For Jaspers the (post-)idealist development of a human relation to truth is bound up with our freeing from objective certainty. He suggests, as Thornhill puts it, that ‘The more I decide  to act in accordance with the unconditioned logic of my existence (ideas)’, ‘the more I disengage myself from any objective a priori certainty about what it means to exist, or about the final truth of my existence’. This emphasis within his thinking on our freeing from objective certainty, is a central reason why the theory of existential communication represents, as Thornhill notes, perhaps ‘the most important philosophical innovation instituted by Jaspers’, and also ‘the crucial dimension in his transcendental anthropology’. For Jaspers, Thornhill writes, the ‘progress from worldly orientation towards reflexive transcendence’ is a process in which the subject’s relation ‘towards its own objective positions, ideas and convictions, and therefore also towards its fellow human beings, detaches itself increasingly from any realized or nameable structure’. This coupling of the ongoing process of reflexive transcendence with a freeing from objectivity or formalization, Thornhill sees, is closely related to Jaspers’ theorization of unfinished interpersonal communication:

‘My truth, Jaspers claims, is a manner of being-towards-myself in which I consider myself as a quality which is neither formal, nor purposive, nor objective. The realization of this truth, however, has its only objective outcome in a manner of being-towards-others: only in an uncertain, relative and communicative disposition towards others can I begin to explain my own unstable experience of myself as possible transcendence.’   

Thornhill repeatedly returns to the connection which Jaspers’ thinking traces between truth and uncertain communication. ‘Human beings begin to speak truthfully to each other, he implies, when they reflect upon those components to their experience which cannot be objectively explained or categorized, and where their cognitive/experiential forms are radically questioned and altered.’ Or again: ‘The precondition of truthful existence, he explains, is a recognition of uncertainty, and this uncertainty is given exemplary form in speech.’ Jaspers’ communication theory thus suggests a privileging of dysfluency, given that – as Thornhill continues – ‘speech enacts this uncertainty and implies its possible resolution’. It is as if the fraught lived experience of dysfluency, or any other form of ‘failing’ communication, itself points towards a fluency, or harmonious speech, which marks transcendence. He quotes here from Jaspers’ Reason and Existenz : ‘The imperfection of communication and the weight of its failing become the openness of a profundity, which nothing can fulfil but transcendence.’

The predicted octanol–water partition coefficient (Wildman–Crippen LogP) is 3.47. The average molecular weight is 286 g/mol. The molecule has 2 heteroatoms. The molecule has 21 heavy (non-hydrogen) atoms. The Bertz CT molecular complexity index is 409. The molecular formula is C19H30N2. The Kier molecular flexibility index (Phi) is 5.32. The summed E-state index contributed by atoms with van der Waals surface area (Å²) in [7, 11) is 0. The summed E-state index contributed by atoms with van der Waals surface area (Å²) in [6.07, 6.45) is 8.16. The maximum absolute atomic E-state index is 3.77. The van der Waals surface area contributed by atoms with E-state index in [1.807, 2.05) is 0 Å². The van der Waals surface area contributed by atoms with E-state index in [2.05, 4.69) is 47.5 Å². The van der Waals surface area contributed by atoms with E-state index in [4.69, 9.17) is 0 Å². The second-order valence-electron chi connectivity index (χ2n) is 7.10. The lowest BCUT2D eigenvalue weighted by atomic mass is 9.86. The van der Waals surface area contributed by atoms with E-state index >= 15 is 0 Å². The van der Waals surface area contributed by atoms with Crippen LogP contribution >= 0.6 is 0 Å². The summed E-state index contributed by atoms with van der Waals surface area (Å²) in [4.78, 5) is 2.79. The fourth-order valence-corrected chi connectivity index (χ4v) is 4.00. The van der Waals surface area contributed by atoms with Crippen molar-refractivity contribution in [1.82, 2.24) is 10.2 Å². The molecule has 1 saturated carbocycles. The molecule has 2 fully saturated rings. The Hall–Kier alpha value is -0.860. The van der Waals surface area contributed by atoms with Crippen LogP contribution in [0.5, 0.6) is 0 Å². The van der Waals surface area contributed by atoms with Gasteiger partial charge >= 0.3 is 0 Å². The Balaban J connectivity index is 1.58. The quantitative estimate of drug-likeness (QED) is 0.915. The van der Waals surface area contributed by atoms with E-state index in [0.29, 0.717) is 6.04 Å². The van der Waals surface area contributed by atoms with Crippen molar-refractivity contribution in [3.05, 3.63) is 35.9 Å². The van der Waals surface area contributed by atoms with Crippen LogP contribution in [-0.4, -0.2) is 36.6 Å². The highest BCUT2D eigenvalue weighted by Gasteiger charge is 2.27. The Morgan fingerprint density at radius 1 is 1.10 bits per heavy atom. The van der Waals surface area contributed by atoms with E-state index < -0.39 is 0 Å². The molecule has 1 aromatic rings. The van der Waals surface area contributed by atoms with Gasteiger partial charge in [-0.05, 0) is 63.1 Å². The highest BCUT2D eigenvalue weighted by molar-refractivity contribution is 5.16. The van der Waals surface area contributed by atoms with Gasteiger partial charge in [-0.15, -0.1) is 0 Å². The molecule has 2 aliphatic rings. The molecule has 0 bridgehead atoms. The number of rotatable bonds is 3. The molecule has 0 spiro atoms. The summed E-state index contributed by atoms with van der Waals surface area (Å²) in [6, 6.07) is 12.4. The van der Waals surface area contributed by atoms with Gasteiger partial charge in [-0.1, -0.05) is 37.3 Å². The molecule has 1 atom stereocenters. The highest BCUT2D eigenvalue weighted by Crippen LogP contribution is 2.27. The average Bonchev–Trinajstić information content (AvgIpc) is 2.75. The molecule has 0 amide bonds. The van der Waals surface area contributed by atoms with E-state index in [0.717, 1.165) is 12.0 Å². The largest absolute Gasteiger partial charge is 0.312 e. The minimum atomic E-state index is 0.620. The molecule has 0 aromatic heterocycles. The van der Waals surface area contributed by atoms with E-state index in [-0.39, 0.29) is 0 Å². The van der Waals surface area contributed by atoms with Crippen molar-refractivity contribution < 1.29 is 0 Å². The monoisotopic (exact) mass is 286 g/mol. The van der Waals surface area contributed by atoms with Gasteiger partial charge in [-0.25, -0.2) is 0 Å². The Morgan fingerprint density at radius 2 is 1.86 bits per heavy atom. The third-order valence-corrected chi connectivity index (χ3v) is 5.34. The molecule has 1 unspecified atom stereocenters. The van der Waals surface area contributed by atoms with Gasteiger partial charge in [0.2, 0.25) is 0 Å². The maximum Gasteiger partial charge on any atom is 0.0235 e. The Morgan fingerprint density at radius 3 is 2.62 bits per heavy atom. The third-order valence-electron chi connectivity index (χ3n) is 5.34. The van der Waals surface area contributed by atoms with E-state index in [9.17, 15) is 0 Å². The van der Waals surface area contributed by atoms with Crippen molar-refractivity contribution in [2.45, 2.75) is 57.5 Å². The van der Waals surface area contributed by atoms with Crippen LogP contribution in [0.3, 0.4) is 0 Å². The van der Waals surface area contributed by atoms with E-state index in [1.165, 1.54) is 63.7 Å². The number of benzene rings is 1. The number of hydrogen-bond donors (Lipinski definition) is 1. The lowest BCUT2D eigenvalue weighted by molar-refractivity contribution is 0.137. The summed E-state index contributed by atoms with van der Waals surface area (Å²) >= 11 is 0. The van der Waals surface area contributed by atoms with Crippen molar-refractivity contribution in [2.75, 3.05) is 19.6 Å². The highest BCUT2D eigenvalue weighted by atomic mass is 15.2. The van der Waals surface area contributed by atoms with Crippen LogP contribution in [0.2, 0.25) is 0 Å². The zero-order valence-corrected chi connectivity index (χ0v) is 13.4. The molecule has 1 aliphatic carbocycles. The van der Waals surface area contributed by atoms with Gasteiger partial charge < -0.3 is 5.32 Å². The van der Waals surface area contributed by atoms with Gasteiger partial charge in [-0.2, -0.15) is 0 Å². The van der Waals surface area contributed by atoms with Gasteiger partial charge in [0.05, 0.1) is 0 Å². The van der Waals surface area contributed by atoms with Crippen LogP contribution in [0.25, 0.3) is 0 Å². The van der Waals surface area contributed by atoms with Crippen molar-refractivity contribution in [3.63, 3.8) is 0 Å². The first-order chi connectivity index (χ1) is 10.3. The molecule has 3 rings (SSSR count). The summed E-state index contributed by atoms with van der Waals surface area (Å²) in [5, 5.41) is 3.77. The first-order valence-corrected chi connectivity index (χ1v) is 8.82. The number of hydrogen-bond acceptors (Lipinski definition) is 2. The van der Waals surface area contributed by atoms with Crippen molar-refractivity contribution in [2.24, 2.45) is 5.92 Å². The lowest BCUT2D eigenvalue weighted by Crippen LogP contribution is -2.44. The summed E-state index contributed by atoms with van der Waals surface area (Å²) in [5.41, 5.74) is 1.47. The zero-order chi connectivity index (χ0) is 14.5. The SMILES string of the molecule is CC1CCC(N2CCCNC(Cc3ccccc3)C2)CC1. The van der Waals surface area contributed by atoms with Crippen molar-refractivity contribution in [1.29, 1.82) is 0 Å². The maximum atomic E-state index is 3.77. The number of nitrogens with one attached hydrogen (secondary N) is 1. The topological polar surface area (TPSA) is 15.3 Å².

Crucially, Thornhill underlines how Jaspers’ concern with the sort of true, harmonious communication which signals or presages transcendence, separates his theory of communication from both Habermas’ theory of speech-acts and Heidegger’s concept of everyday language. For Jaspers true communication – Thornhill writes – is a ‘particular quality and integrity of the spoken word’, and is therefore ‘not possible in the common contexts of practical life, but only in momentary dialogues, in which interlocutors set themselves decisively beyond their everyday objective forms’. Again citing Reason and Existenz, Thornhill notes Jaspers’ statements that true communication ‘is manifest in the “elevated moments of apparent complete harmony”, which anticipate a “perfect truth and timeless oneness”’. ‘Communication is thus, in its metaphysically valid form,’ Thornhill concludes, ‘a privileged existential harmony between certain people: it is not a uniform means for the interpretive coordination of action’.

Thornhill seeks to explain Jaspers’ work as ‘a seminal position in the development of the transcendental, communicative line of philosophical anthropology, which is directly opposed to the anthropological and political positions which have emerged from Heidegger’s philosophy’. Jaspers’ writings, Thornhill sees, hold a ‘communicative vision of existential totality’ – a totality articulated in phrases such as ‘perfect truth and timeless oneness’. For Jaspers, Thornhill stresses, the ‘attainment of such transcendence’ or transcendental unity is ‘an essentially communicative process, in which free interaction in linguistic or cultural discourse illuminates the limits of objective and categorial fixity’. Speech ‘is always a hermeneutic of possible transcendence, and possible transcendence always requires speech’, precisely because, in its ‘relative, uncertain and interpretively open’ character, human communication is both ‘a reflection of the impossibility of truth’ and, as ‘an ongoing attempt to articulate truthfulness’, is ‘the only practically possible expression of transcendence’.